Etymology 1Edit

Onomatopoeia. The zu portion indicates something rubbing or sliding (compare verb 擦る suru, “to rub or slide”), and the bon portion indicates something bumping to a stop or softly popping into or out of place.

This term appears in print in 1860,[1] raising the possibility that the onomatopoeia sense arose from the borrowed noun ズボン ‎(trousers) and the action of putting on a pair of trousers. The initial zu portion does not historically refer to rubbing or sliding, but instead more commonly carries negative connotations of abnormal or sloppy. Alternatively, this is a colloquial term, and it may have been a dialect term, and thus it might be older than its history in print.



ずぼん ‎(romaji zubon)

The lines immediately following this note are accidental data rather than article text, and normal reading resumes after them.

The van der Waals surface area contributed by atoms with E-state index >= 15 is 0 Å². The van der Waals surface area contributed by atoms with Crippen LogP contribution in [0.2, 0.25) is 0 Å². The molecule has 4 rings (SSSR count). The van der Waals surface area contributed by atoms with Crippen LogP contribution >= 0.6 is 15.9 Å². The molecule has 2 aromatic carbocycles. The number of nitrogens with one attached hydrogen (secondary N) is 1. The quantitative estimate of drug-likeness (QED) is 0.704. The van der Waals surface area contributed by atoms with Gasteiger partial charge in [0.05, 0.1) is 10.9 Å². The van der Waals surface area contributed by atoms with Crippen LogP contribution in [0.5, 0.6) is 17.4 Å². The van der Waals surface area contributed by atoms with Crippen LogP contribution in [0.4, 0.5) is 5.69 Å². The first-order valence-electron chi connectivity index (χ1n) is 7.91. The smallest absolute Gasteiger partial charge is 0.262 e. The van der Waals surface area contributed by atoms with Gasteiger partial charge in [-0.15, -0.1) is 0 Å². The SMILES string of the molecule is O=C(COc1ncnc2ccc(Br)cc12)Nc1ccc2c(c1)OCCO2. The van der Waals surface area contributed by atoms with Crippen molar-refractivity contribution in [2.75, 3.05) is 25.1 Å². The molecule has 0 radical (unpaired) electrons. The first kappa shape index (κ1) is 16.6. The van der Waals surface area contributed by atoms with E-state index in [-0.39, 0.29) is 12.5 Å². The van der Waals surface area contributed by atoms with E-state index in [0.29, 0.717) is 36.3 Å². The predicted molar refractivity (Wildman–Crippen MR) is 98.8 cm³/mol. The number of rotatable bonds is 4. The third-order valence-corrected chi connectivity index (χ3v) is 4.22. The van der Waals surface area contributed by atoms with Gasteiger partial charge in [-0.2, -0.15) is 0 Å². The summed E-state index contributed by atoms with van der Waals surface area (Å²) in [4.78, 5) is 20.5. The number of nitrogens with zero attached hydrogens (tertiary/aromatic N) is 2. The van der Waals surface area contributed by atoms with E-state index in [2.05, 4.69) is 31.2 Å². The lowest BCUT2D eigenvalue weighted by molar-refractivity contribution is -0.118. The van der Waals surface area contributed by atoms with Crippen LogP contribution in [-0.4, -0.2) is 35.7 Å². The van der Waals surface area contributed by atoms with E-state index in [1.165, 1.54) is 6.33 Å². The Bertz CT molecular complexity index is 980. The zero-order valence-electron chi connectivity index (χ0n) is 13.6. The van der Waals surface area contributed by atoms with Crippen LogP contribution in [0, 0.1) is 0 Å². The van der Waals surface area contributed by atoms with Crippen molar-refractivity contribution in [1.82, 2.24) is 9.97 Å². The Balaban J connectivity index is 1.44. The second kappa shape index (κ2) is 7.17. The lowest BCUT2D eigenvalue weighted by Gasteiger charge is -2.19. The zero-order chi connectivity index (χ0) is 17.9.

1. (onomatopoeia) imitative of the sound of something rubbing or sliding and then bumping into place or coming out of place
    • 1860, 七偏人 (Shichi Henjin, “Seven Eccentrics”), volume 4:[2]
       (まる)ずぼん (あな) ()いた古犢鼻褌 (ふるふんどし)を…
      maruku zubon to ana no aita furu fundoshi o…
      [taking] the old loincloth with a round hole just plop hanging open...
Usage notesEdit

Takes the particle ‎(to), as in the quoted example above.

Etymology 2Edit

Alternative form of ズボン ‎(zubon, trousers). See that entry for more detail.



ずぼん ‎(katakana ズボン, romaji zubon)

  1. ズボン: trousers (UK), pants (AUS, Canada, US), strides (AUS)
    Generally refers specifically to mens' trousers.


  1. ^ 1988, 国語大辞典(新装版) (Kokugo Dai Jiten, Revised Edition) (in Japanese), Tōkyō: Shogakukan
  2. ^ 1857-1863, seven volumes published one a year, 妙竹林話 七偏人 (Myō Takebayashi-banashi: Shichi Henjin, “Strange Tales from the Bamboo Forest: Seven Eccentrics”) (in Japanese), by 梅亭 金鵞 (Baitei Kinga); re-published in 1983, Tōkyō: Kodansha, ISBN 978-4061317901
  3. 3.0 3.1 2006, 大辞林 (Daijirin), Third Edition (in Japanese), Tōkyō: Sanseidō, ISBN 4-385-13905-9
  4. 4.0 4.1 1998, NHK日本語発音アクセント辞典 (NHK Japanese Pronunciation Accent Dictionary) (in Japanese), Tōkyō: NHK, ISBN 978-4-14-011112-3